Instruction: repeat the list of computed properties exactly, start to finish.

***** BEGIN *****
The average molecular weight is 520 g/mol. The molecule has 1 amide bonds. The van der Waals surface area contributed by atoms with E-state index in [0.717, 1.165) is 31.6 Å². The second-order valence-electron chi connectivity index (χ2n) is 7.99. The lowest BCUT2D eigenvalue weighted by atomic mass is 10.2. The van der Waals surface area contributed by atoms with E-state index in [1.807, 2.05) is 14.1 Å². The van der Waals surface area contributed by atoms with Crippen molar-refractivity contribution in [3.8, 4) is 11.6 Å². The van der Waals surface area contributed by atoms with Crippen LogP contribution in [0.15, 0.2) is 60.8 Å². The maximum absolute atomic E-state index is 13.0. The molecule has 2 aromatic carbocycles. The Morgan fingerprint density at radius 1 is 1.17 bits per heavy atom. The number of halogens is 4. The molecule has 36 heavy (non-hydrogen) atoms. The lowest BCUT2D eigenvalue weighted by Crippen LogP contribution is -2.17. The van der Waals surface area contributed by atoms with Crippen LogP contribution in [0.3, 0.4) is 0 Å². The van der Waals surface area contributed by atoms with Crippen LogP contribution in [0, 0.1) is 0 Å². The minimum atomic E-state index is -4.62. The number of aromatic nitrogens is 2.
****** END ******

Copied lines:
The average molecular weight is 520 g/mol. The molecule has 1 amide bonds. The van der Waals surface area contributed by atoms with E-state index in [0.717, 1.165) is 31.6 Å². The second-order valence-electron chi connectivity index (χ2n) is 7.99. The lowest BCUT2D eigenvalue weighted by atomic mass is 10.2. The van der Waals surface area contributed by atoms with E-state index in [1.807, 2.05) is 14.1 Å². The van der Waals surface area contributed by atoms with Crippen molar-refractivity contribution in [3.8, 4) is 11.6 Å². The van der Waals surface area contributed by atoms with Crippen LogP contribution in [0.15, 0.2) is 60.8 Å². The maximum absolute atomic E-state index is 13.0. The molecule has 2 aromatic carbocycles. The Morgan fingerprint density at radius 1 is 1.17 bits per heavy atom. The number of halogens is 4. The molecule has 36 heavy (non-hydrogen) atoms. The lowest BCUT2D eigenvalue weighted by Crippen LogP contribution is -2.17. The van der Waals surface area contributed by atoms with Crippen LogP contribution in [0.3, 0.4) is 0 Å². The van der Waals surface area contributed by atoms with Crippen LogP contribution in [0, 0.1) is 0 Å². The minimum atomic E-state index is -4.62. The number of aromatic nitrogens is 2.